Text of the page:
Audi e-tron GT RS model confirmed

Everything you need to know about the upcoming Audi E-Tron GT, including the hot RS model.

Audi’s all-new Tesla Model S rival, the e-tron GT, will be officially revealed at the beginning of next year. Prototypes have been spotted undergoing development testing at the Nurburgring and we’ve already driven it – read our full prototype review here.

The fully electric saloon has been described by the company’s boss Markus Duesmann as “the most important vehicle for Audi, it is our halo car.” The e-tron GT will be built at Audi’s Böllinger Höfe facility in Neckarsulm, the same factory where the Audi R8 supercar is currently produced.

Audi has also confirmed development of a flagship RS version, which will be badged RS e-tron GT. The model will go on sale alongside the regular version in the middle of next year, but feature a unique look and chassis tuning as well as greater levels of performance.

The finished product is expected to look almost identical to the concept from the 2018 Los Angeles Motor Show, with only a handful of tweaks to help it meet current safety regulations.

The front grille looks a little narrower than the concept’s, while its touch sensitive doors will be replaced by conventional handles. The show car’s centre locking wheels will also be ditched, but Audi has confirmed that the finished car will feature 22-inch alloys.

This latest mule also shows the car’s retractable rear spoiler in its raised position – but this can be retracted to reduce drag when driving on the motorway. The active wing will work alongside a sleek underbody aero, which will be more efficient than any of Audi’s combustion cars due to the lack of an exhaust system.

The production e-tron GT will be based on the same platform as the Porsche Taycan, with the pair sharing around 60 per cent of componentry. However, the e-tron GT will use a triple electric motor setup, whereas the Taycan only uses two.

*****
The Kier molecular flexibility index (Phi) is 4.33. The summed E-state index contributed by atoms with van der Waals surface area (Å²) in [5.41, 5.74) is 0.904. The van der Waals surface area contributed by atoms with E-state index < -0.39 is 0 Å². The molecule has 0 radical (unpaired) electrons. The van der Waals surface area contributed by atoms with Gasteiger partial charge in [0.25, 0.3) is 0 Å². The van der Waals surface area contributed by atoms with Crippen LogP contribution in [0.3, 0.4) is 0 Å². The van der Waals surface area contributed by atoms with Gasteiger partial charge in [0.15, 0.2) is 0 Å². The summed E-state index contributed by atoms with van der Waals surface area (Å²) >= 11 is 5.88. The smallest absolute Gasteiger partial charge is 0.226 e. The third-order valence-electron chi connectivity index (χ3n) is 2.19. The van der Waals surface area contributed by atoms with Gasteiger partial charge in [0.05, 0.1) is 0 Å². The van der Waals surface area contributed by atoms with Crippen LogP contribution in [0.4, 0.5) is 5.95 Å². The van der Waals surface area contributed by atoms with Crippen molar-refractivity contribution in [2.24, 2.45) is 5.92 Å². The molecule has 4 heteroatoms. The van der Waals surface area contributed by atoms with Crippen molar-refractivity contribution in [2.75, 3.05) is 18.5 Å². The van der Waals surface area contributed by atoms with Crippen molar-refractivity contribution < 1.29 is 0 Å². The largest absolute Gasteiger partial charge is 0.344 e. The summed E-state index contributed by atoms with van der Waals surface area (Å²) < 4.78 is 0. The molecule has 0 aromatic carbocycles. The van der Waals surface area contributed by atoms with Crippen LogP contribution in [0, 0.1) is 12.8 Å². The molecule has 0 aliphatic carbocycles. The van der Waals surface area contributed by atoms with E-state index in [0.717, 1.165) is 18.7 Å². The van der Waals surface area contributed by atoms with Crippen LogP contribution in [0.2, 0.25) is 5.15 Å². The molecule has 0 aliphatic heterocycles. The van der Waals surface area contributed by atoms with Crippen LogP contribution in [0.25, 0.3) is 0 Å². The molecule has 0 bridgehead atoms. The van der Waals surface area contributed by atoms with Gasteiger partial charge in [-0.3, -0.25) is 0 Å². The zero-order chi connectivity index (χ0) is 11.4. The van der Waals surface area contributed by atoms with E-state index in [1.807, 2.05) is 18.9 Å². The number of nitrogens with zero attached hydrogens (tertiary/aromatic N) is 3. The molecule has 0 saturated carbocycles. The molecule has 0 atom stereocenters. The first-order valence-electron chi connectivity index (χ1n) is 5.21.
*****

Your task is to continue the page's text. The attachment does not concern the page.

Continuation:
Sending drive to all four wheels, Audi expects the e-tron GT to accelerate from 0–100km/h in around 3.5 seconds. A unique software configuration – along with Porsche’s fastidious approach to reliability – will also allow it to achieve such figures repeatedly, even when the battery isn’t fully charged.

A 96kWh battery pack should also be available in the e-tron GT, meaning the saloon will have a range of upwards of 400km and be able to achieve an 80 per cent charge in 20 minutes, when plugged into a DC rapid-charger.

An advanced torque vectoring system will allow Audi to control the e-tron GT’s bulk. Despite a kerb weight of around two tonnes, the EV’s low centre of gravity should ensure a handling balance akin to that of the Taycan.

This will be helped along by the location of battery pack and Audi’s decision to use carbon fibre for the e-tron GT’s roof and aluminium for its doors – keeping the weightier components lower in the car’s chassis and reducing the top-heavy pendulum effect that would have been created if the entire car was made from steel.

 

 

Speaking about the e-tron GT concept at the 2018 LA Show, Marc Lichte, head of Audi design, was very excited to be involved with the project. “It’s a dream to design a car like this,” Lichte told us. “This is truly a design where the sketch becomes a reality.”

The electric design presents additional challenges, too. As Lichte explains: “Other noises like road and wind noise become much more obvious without an engine. For example, we’ve designed the side mirrors to channel the air along the door skins instead of the window glass, so wind noise is less.”

Like the outside, much of the concept’s interior design is likely to be carried over to the production e-tron GT. That includes a centre span of the dashboard that flows into the doors to emphasise the cabin’s width. Whether the concept’s fully vegan materials will be used is less likely.

Jonathan Burn

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